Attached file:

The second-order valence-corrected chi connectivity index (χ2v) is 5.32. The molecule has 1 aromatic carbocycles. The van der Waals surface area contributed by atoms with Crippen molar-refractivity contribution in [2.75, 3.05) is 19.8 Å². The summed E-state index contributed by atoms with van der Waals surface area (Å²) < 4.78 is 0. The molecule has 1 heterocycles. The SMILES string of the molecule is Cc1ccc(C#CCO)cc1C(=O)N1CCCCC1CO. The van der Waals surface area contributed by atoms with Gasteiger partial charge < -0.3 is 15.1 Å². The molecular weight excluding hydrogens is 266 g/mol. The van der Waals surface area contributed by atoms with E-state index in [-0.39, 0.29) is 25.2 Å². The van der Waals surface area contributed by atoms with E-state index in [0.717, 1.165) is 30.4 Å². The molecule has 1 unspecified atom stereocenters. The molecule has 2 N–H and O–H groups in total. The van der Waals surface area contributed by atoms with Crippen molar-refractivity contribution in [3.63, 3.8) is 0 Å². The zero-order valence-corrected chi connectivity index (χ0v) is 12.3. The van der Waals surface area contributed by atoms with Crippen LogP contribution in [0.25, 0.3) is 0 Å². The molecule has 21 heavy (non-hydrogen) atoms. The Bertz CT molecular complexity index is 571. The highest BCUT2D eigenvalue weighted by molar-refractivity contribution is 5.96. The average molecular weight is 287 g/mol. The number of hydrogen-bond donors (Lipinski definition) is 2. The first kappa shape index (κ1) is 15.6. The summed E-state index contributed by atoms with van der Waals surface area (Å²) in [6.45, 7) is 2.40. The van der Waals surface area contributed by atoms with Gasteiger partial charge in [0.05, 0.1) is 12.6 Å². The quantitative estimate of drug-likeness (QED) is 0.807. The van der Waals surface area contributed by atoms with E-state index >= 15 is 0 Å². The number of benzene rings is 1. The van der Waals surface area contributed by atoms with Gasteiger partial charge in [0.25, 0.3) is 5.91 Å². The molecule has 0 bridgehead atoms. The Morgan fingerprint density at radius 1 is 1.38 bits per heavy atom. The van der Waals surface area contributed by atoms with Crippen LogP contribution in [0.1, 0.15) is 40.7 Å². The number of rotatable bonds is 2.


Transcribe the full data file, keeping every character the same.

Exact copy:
The second-order valence-corrected chi connectivity index (χ2v) is 5.32. The molecule has 1 aromatic carbocycles. The van der Waals surface area contributed by atoms with Crippen molar-refractivity contribution in [2.75, 3.05) is 19.8 Å². The summed E-state index contributed by atoms with van der Waals surface area (Å²) < 4.78 is 0. The molecule has 1 heterocycles. The SMILES string of the molecule is Cc1ccc(C#CCO)cc1C(=O)N1CCCCC1CO. The van der Waals surface area contributed by atoms with Gasteiger partial charge < -0.3 is 15.1 Å². The molecular weight excluding hydrogens is 266 g/mol. The van der Waals surface area contributed by atoms with E-state index in [-0.39, 0.29) is 25.2 Å². The van der Waals surface area contributed by atoms with E-state index in [0.717, 1.165) is 30.4 Å². The molecule has 1 unspecified atom stereocenters. The molecule has 2 N–H and O–H groups in total. The van der Waals surface area contributed by atoms with Crippen molar-refractivity contribution in [3.63, 3.8) is 0 Å². The zero-order valence-corrected chi connectivity index (χ0v) is 12.3. The van der Waals surface area contributed by atoms with Crippen LogP contribution in [0.25, 0.3) is 0 Å². The molecule has 21 heavy (non-hydrogen) atoms. The Bertz CT molecular complexity index is 571. The highest BCUT2D eigenvalue weighted by molar-refractivity contribution is 5.96. The average molecular weight is 287 g/mol. The number of hydrogen-bond donors (Lipinski definition) is 2. The first kappa shape index (κ1) is 15.6. The summed E-state index contributed by atoms with van der Waals surface area (Å²) in [6.45, 7) is 2.40. The van der Waals surface area contributed by atoms with Gasteiger partial charge in [0.05, 0.1) is 12.6 Å². The quantitative estimate of drug-likeness (QED) is 0.807. The van der Waals surface area contributed by atoms with E-state index >= 15 is 0 Å². The number of benzene rings is 1. The van der Waals surface area contributed by atoms with Gasteiger partial charge in [0.25, 0.3) is 5.91 Å². The molecule has 0 bridgehead atoms. The Morgan fingerprint density at radius 1 is 1.38 bits per heavy atom. The van der Waals surface area contributed by atoms with Crippen LogP contribution in [0.1, 0.15) is 40.7 Å². The number of rotatable bonds is 2.